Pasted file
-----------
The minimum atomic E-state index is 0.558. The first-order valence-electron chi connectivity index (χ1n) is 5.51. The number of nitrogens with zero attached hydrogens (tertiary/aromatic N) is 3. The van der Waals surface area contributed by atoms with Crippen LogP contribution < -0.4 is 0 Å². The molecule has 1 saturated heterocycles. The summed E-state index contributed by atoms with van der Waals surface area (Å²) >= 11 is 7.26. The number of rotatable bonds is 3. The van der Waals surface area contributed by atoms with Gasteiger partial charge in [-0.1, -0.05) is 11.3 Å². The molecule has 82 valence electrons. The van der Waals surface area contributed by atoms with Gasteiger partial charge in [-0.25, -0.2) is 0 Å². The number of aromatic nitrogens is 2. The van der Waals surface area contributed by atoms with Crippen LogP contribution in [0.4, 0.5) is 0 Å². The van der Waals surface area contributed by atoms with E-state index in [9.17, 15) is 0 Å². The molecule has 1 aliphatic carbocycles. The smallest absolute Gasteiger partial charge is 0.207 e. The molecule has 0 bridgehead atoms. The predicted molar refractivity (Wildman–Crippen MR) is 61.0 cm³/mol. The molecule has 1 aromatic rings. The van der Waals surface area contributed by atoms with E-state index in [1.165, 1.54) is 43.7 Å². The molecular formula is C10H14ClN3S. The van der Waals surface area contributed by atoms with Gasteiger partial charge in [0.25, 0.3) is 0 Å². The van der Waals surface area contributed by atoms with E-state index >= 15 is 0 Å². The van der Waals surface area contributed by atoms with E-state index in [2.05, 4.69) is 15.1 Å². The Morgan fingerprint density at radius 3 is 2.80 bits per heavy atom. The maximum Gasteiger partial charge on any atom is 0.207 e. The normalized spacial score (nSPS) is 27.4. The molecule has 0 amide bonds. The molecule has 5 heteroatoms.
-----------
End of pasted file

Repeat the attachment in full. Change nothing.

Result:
The minimum atomic E-state index is 0.558. The first-order valence-electron chi connectivity index (χ1n) is 5.51. The number of nitrogens with zero attached hydrogens (tertiary/aromatic N) is 3. The van der Waals surface area contributed by atoms with Crippen LogP contribution < -0.4 is 0 Å². The molecule has 1 saturated heterocycles. The summed E-state index contributed by atoms with van der Waals surface area (Å²) >= 11 is 7.26. The number of rotatable bonds is 3. The van der Waals surface area contributed by atoms with Gasteiger partial charge in [-0.1, -0.05) is 11.3 Å². The molecule has 82 valence electrons. The van der Waals surface area contributed by atoms with Gasteiger partial charge in [-0.25, -0.2) is 0 Å². The number of aromatic nitrogens is 2. The van der Waals surface area contributed by atoms with Crippen LogP contribution in [0.4, 0.5) is 0 Å². The van der Waals surface area contributed by atoms with E-state index in [9.17, 15) is 0 Å². The molecule has 1 aliphatic carbocycles. The smallest absolute Gasteiger partial charge is 0.207 e. The molecule has 0 bridgehead atoms. The predicted molar refractivity (Wildman–Crippen MR) is 61.0 cm³/mol. The molecule has 1 aromatic rings. The van der Waals surface area contributed by atoms with E-state index in [1.165, 1.54) is 43.7 Å². The molecular formula is C10H14ClN3S. The van der Waals surface area contributed by atoms with Gasteiger partial charge in [0.25, 0.3) is 0 Å². The van der Waals surface area contributed by atoms with E-state index >= 15 is 0 Å². The van der Waals surface area contributed by atoms with E-state index in [2.05, 4.69) is 15.1 Å². The Morgan fingerprint density at radius 3 is 2.80 bits per heavy atom. The maximum Gasteiger partial charge on any atom is 0.207 e. The normalized spacial score (nSPS) is 27.4. The molecule has 0 amide bonds. The molecule has 5 heteroatoms.